Sugarcane is the dominant intensive agricultural land use in the Great Barrier Reef catchment and is largely located in the high rainfall coastal areas. Sugarcane areas contribute runoff of nutrients and pesticides to the GBR which can be reduced through the development and adoption of improved management practices. A package of $1,585,000 was allocated to three sugarcane industry projects that focused on demonstrating the water quality benefits and sustainability of 'A-class' practices (RRRD056) while also filling gaps in knowledge on smarter irrigation and fertiliser systems (RRRD004) and the role of legume fallows in reducing the need for the application of fertiliser (RRRD020).
An associated package of research also investigated potential water quality and agronomic benefits of alternative herbicide products and water quality benefits of improved practices to reduce pesticide runoff (RRRD037).
These projects were supported by research on understanding the social and economic motivations for practice improvement in the sugarcane industry (RRRD039) and potential constraints to the adoption of improved practices due to impacts on profitability and sustainability (RRRD010). The research built on the experiences of NRM groups and drew upon existing knowledge about water quality outcomes and sustainability aspects of management practices to inform the delivery of Reef Rescue Water Quality Grants and future incentive programs.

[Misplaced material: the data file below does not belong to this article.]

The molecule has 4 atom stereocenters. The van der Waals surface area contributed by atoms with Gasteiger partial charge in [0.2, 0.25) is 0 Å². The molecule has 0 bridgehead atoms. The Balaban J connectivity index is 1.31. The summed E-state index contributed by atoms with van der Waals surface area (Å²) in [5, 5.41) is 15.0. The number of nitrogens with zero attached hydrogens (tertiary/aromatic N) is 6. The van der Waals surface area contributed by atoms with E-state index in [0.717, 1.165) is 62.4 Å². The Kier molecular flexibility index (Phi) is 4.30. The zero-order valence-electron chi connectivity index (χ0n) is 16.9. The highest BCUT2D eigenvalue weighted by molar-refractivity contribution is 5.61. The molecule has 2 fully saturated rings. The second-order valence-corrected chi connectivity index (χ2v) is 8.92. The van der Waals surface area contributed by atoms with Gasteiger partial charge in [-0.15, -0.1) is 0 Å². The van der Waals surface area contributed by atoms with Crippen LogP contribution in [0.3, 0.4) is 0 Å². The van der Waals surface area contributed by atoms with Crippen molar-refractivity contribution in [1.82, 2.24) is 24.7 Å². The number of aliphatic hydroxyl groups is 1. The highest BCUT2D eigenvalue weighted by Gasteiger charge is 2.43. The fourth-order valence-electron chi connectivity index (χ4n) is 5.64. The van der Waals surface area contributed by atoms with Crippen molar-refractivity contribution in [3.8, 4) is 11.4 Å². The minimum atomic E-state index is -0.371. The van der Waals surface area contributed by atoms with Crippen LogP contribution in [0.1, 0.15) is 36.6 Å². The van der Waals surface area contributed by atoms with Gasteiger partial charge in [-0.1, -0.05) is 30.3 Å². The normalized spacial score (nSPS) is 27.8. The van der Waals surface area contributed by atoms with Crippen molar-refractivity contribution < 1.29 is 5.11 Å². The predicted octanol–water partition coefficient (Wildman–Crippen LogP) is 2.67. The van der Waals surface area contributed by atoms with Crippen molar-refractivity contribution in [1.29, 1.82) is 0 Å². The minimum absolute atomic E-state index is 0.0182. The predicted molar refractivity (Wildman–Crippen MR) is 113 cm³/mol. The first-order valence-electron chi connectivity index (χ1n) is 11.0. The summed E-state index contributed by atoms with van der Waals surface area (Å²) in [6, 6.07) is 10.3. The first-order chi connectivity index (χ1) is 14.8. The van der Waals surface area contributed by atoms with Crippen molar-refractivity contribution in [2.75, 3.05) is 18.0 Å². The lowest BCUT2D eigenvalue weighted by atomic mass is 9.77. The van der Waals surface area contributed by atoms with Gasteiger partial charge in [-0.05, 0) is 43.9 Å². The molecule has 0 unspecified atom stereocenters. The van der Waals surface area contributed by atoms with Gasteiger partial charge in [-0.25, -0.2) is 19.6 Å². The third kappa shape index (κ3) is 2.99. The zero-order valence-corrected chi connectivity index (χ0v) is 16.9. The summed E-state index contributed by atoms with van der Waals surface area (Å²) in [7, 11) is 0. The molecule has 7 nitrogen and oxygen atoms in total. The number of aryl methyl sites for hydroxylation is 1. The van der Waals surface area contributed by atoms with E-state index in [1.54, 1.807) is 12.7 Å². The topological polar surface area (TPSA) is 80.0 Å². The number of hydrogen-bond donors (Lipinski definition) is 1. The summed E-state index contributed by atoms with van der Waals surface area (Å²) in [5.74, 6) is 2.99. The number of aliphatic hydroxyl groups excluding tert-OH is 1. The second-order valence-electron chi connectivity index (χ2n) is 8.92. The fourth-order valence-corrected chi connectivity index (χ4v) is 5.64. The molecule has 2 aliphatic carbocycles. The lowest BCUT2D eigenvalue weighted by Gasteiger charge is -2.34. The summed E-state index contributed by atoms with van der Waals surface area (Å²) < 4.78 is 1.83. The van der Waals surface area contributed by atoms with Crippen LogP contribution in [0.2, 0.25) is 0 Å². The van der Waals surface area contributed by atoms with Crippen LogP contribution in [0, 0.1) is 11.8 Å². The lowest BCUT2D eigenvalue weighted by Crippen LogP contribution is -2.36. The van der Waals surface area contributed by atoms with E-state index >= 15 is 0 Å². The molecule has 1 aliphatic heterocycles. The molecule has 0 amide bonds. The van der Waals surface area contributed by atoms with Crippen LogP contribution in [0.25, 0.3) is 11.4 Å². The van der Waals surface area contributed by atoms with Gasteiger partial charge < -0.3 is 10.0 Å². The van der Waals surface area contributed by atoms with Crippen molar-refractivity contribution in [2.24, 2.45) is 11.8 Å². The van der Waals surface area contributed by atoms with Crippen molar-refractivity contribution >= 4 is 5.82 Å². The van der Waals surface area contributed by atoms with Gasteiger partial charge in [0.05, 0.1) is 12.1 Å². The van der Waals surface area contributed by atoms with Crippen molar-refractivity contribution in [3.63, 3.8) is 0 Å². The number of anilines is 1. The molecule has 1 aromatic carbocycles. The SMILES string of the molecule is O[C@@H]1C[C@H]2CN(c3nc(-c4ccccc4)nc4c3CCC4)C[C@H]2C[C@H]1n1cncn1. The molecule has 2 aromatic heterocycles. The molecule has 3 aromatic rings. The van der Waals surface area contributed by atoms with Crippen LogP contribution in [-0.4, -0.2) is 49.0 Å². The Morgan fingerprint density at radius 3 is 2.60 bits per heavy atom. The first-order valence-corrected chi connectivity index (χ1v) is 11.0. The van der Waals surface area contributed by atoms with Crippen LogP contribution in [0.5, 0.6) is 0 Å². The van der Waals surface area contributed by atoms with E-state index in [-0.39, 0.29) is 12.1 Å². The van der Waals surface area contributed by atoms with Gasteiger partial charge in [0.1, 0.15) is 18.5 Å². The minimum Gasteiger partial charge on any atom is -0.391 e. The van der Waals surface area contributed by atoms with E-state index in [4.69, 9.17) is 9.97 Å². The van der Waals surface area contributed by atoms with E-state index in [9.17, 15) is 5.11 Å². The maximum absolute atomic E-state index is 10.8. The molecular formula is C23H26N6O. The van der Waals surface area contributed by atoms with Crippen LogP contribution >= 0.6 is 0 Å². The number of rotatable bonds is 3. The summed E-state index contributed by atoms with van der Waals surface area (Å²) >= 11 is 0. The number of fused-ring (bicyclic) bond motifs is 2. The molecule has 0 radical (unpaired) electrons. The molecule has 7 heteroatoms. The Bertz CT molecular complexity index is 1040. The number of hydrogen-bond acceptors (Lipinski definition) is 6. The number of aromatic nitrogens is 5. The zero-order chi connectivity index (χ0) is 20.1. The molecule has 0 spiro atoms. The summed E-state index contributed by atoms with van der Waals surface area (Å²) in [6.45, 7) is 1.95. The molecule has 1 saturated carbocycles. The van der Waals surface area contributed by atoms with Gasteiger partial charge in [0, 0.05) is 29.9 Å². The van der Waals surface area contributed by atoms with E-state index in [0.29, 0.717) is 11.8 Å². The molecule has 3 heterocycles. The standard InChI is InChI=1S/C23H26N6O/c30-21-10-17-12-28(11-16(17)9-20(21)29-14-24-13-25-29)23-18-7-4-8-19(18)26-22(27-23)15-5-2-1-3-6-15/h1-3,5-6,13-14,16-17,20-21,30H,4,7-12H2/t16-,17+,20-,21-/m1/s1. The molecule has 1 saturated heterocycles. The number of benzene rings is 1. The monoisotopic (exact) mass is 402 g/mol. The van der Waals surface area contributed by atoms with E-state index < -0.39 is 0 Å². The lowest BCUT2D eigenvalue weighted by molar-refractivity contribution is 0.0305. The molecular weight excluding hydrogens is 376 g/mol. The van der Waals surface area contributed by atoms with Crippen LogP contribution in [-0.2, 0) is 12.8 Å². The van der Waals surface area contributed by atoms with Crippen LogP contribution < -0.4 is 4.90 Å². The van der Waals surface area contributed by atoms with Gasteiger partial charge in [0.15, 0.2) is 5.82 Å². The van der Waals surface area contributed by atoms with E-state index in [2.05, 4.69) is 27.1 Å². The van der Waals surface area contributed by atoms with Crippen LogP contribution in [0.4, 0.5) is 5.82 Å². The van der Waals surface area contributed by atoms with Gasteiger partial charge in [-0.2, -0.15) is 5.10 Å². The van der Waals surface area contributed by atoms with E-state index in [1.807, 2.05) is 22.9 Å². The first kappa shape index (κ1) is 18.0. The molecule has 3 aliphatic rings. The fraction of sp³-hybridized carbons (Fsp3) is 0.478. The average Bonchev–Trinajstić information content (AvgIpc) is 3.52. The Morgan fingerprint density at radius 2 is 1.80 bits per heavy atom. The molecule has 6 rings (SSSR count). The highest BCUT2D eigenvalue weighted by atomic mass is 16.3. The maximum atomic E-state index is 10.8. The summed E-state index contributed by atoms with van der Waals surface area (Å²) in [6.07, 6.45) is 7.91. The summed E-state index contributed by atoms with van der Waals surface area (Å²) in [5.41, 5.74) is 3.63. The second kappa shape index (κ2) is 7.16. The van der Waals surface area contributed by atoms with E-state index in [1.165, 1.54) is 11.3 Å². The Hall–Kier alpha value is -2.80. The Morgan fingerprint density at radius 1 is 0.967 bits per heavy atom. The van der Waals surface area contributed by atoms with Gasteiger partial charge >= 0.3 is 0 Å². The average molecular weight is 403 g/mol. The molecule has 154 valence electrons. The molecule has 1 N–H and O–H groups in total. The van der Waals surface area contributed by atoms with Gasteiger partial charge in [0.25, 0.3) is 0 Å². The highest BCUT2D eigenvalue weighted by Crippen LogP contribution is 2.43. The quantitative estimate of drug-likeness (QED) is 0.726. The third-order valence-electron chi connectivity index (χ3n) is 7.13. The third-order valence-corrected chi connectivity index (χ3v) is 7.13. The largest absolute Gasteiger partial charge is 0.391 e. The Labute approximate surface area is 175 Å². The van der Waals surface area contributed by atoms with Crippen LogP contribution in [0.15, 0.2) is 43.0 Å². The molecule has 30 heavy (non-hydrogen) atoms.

RRRD004: Advanced drip and optimised furrow irrigation to minimise sediment, nutrient and pesticide losses to the environment through deep drainage and runoff from sugarcane and banana industries of wet tropics in northern Queensland